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Photo: Karen Huttenga
Lenore Maine, Classis Hackensack: Even if others don’t think they need [The Belhar], we in New Jersey need it.
Photo by Karen Huttenga

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Photo: Karen Huttenga
Tracie Taylor-Rhodes, Classis Hackensack: I echo my sister’s pain. My life has not always been easy either. Where is justice in America?
Photo by Karen Huttenga

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Photo: Karen Huttenga
Bert Slofstra, Classis British Columbia South-East: Situated as it is now, the Belhar says absolutely nothing to the life of the church.
Photo by Karen Huttenga

After a lengthy debate, Synod 2016 proposed that the Belhar Confession be recognized as a contemporary testimony of the Christian Reformed Church. This would give it the same status as Our World Belongs to God.

The proposal to recategorize the Belhar Confession is now referred to Synod 2017, which will be asked to make the final decision.

The Belhar is a confession born in South Africa out of the struggle against apartheid. It affirms that the church is a reconciled and reconciling community in Christ, and that anything, including apartheid or other forms of racism, that introduces unbiblical divisions into the body of Christ is wrong and should be condemned.

The South African churches that created the Belhar Confession offered it to the worldwide Reformed community as a new confession.

The Christian Reformed Church has struggled to know what to do with the Belhar.

Synod 2012 decided against giving the Belhar the status of a confession alongside the Heidelberg Catechism, the Belgic Confession, and the Canons of Dort. Instead synod created a new category that it called Ecumenical Faith Declaration - a category not clearly defined or recognized by ecumenical partners in the wider Reformed community.

Classis Hackensack had asked Synod 2016 to reconsider the 2012 decision and to give the Belhar the status of a confession.

The discussion was long, often intense, and showed a desire to reach a stronger consensus on the role of the Belhar confession in promoting reconciliation and opposing racism.

Lenore Maine, a delegate from Classis Hackensack, set the stage for the discussion. She said the Belhar is needed for our collective witness. Even if others don’t think they need it, “We in New Jersey need it,” she said.

She spoke of her anger at the legacy of systemic racism; of being denied participation in the American dream. She told of being a young black girl bused 21 miles to school. One day she was detained by a police officer for jaywalking. By the time she was released, the bus had left. She started to walk the 21 miles home until someone finally gave her a ride. These and other experiences have left scars, she told synod.

Tracie Traylor-Rhodes, also from Hackensack, spoke of her fears for her son. “Where is justice in America?” she asked.

Synod prayed a prayer of lament about racism and violence in our societies. “O God of the cross and the lynching tree,” the prayer began. “Gunshots ring out under the heavens that declare your glory.” The prayer went on: “The streets and the sidewalks of your dwelling place flow with blood.” To a repeated, “How long, O God,” the prayer lamented turning mothers and grandmothers into mourners.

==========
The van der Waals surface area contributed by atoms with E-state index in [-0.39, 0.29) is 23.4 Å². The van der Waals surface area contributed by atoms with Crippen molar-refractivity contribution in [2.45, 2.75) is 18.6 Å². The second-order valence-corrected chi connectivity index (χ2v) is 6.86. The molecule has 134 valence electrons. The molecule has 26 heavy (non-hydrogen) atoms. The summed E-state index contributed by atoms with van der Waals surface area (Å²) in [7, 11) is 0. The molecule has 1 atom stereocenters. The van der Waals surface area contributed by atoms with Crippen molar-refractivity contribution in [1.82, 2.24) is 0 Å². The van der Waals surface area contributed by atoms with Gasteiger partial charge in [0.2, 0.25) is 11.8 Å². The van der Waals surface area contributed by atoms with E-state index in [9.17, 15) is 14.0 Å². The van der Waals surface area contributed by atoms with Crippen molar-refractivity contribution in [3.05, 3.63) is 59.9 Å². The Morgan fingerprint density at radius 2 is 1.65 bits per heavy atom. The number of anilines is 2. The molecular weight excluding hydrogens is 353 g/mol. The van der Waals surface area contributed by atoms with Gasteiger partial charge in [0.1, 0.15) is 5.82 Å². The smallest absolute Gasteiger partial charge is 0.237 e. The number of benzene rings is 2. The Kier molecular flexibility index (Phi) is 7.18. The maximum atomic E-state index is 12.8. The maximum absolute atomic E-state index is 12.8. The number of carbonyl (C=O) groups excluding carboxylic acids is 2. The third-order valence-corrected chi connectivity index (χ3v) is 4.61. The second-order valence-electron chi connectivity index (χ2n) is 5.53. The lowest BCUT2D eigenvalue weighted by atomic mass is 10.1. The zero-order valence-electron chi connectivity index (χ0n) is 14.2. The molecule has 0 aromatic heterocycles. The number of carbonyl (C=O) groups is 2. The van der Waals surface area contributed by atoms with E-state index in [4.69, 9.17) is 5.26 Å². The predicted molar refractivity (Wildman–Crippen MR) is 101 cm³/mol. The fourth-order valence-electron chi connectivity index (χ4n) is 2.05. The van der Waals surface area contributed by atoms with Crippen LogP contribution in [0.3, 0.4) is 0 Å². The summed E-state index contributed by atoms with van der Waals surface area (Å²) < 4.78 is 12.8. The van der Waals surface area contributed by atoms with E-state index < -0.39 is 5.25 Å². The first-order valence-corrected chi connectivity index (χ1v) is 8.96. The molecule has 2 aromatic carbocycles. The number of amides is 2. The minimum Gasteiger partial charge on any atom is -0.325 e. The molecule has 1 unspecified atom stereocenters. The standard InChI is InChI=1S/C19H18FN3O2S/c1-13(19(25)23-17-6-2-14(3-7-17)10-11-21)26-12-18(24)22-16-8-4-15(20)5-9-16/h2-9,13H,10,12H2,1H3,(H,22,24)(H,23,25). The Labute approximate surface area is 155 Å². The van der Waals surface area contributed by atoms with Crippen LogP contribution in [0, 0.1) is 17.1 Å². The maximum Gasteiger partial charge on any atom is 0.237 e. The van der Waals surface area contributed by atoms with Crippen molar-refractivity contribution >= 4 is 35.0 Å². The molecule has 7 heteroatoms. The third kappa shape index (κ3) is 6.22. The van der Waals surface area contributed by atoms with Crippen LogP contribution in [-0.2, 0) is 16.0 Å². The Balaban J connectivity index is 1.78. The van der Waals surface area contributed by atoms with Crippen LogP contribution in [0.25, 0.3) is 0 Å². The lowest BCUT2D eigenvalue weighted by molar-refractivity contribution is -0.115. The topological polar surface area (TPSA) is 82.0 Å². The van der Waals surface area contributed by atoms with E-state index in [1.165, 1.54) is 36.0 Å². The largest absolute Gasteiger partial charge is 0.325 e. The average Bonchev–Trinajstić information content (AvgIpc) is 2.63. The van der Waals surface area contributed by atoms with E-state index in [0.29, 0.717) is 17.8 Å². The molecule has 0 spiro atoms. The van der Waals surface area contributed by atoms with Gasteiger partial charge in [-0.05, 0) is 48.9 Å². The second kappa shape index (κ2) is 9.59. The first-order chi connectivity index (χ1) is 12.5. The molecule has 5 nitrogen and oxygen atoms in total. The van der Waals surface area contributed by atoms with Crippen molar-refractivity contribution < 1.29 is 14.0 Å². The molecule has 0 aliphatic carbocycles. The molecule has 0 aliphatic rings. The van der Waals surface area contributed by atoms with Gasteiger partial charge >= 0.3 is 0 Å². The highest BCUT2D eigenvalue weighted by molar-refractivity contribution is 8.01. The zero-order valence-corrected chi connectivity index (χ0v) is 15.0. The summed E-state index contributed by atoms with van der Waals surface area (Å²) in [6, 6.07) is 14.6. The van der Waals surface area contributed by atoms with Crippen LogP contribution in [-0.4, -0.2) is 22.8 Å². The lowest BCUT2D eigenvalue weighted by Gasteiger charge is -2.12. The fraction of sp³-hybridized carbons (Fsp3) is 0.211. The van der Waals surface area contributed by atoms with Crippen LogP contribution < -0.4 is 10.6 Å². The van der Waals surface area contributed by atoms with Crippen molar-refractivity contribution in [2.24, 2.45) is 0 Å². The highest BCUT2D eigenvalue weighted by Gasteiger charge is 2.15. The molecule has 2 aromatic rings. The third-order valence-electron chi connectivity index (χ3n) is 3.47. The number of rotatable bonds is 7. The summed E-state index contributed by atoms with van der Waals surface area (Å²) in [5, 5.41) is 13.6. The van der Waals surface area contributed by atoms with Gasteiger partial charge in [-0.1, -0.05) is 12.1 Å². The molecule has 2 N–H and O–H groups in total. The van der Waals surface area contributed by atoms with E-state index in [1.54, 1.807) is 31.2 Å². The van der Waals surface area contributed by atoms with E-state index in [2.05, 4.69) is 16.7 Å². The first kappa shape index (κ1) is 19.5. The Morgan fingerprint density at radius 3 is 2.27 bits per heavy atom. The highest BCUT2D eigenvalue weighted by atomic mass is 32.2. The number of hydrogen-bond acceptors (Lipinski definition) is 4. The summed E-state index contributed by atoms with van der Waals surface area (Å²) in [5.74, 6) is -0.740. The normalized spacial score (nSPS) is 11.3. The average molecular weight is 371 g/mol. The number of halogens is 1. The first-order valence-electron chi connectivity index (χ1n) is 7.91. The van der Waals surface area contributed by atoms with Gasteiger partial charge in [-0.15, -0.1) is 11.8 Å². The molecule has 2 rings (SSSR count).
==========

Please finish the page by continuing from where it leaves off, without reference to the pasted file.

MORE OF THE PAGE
During the discussion, delegate Bruce Dykstra from Classis Atlantic Northeast, argued that the Belhar had been “consigned to confessional purgatory.”

Jei Wilson from Classis Chicago South said assigning the Belhar to separate category suggested a “separate but equal” status, echoing its origins in apartheid.

Lisa Vander Wal, the fraternal delegate from the Reformed Church in America, said that the Ecumenical Faith Declaration category didn’t seem to fit, especially since the Belhar was the only thing in that category. The Reformed Church in America has adopted the Belhar as a full confession.

John Meiboom from Classis Toronto, said the Ecumenical Faith Declaration category points outward and not to the CRC itself. “I’m hearing today in more clear terms why we need this [moving the Belhar to the category of a contemporary testimony]. We need it for ourselves.”

Bert Slofstra from British Columbia South-East also spoke of the need for the Belhar to have relevance to the local church. Situated as it now is, he said, “the Belhar says absolutely nothing to the life of the church.”

Some delegates expressed doubt that changing categories would make any difference to the use of the Belhar confession in the churches, but others said it would. Chelsea Harmon from British Columbia Northwest said, “We as a synod. . . said that we denounce systemic racism, and this is a way we take action.”

Wilson asked those who opposed recategorizing the Belhar, “I don’t understand why if it won’t make a difference, we are fighting against it?”

Changing the status of the Belhar does make a difference in the Covenant of Officebearers that all officebearers in the CRC must sign. This covenant now requires officebearers to affirm the contemporary testimony, Our World Belongs to God, “as a current Reformed expression of the Christian faith that forms and guides [them] in [their] present context.”

“If we give the Belhar the same status as the Contemporary Testimony, then every year our officebearers are confronted with the contents of the Belhar,” Slofstra noted.

Some delegates expressed concern that elevating the Belhar to the status of a contemporary testimony and including it in the Covenant for Officebearers would require them to sign a document with which they could not fully agree. They were told that the CRC already allows officebearers some latitude in agreeing to non-confessional statements.

For continuous coverage of Synod 2016 including the live webcast, news, video recordings, photos, liveblog, social media links, and more visit www.crcna.org/synod.